When you try to focus on two, three, or four tasks at once, you may think that you are focused on two, three, or four things at once, but your brain is simply shifting attention very quickly. This transition can happen practically instantly in a healthy brain, leading people to assume they are juggling or can handle multiple tasks when, in reality, they are simply swapping the central focus for the brain in a matter of a few seconds.
Joshua Rubinstein, Ph.D., Jeffrey Evans, Ph.D., and David Meyer, Ph.D., conducted four tests in which young adults shifted between answering math problems or identifying geometric objects in 2001. The studies showed that: When switching from one activity to another, the participants lost time on all tasks.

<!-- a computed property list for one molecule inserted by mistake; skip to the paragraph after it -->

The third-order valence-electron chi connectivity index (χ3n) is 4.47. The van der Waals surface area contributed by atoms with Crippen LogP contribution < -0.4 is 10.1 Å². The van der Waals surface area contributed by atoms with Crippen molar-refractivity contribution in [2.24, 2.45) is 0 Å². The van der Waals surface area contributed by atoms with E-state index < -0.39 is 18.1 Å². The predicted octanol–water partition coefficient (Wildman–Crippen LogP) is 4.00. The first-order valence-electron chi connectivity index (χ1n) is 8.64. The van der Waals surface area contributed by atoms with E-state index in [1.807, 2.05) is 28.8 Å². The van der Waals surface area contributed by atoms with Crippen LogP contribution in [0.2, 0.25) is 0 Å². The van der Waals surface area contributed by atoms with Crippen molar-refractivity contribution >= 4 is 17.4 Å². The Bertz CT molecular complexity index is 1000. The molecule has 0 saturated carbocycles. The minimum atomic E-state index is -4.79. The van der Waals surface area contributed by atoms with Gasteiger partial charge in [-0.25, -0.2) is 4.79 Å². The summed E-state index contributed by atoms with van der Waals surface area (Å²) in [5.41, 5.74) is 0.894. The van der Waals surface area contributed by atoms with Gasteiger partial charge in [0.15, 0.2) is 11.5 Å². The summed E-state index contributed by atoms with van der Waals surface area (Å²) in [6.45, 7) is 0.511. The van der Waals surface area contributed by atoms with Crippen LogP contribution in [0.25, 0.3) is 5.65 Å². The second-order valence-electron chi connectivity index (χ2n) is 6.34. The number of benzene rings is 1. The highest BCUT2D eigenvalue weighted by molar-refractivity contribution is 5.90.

Participants lost more time as the tasks became more difficult. As a result, switching between more complicated jobs took much longer. When the participants moved to tasks that were new to them, the time costs were similarly higher. When they shifted to tasks they were more familiar with, they were able to catch up faster.
Is There Such Thing As Multitasking?
Individuals can only do one thing at a time in actuality. And what we call multitasking is simply flipping between tasks quickly rather than performing more than one thing at a time.
“Context switching” is a term that describes exactly what we’re doing. Every time you transfer contexts or tasks, your brain must switch from one thing to another, and this process takes time before you can fully tackle the following activity. The rapid succession of tasks may create a delusional multi-tasking effect, but it is quite the opposite.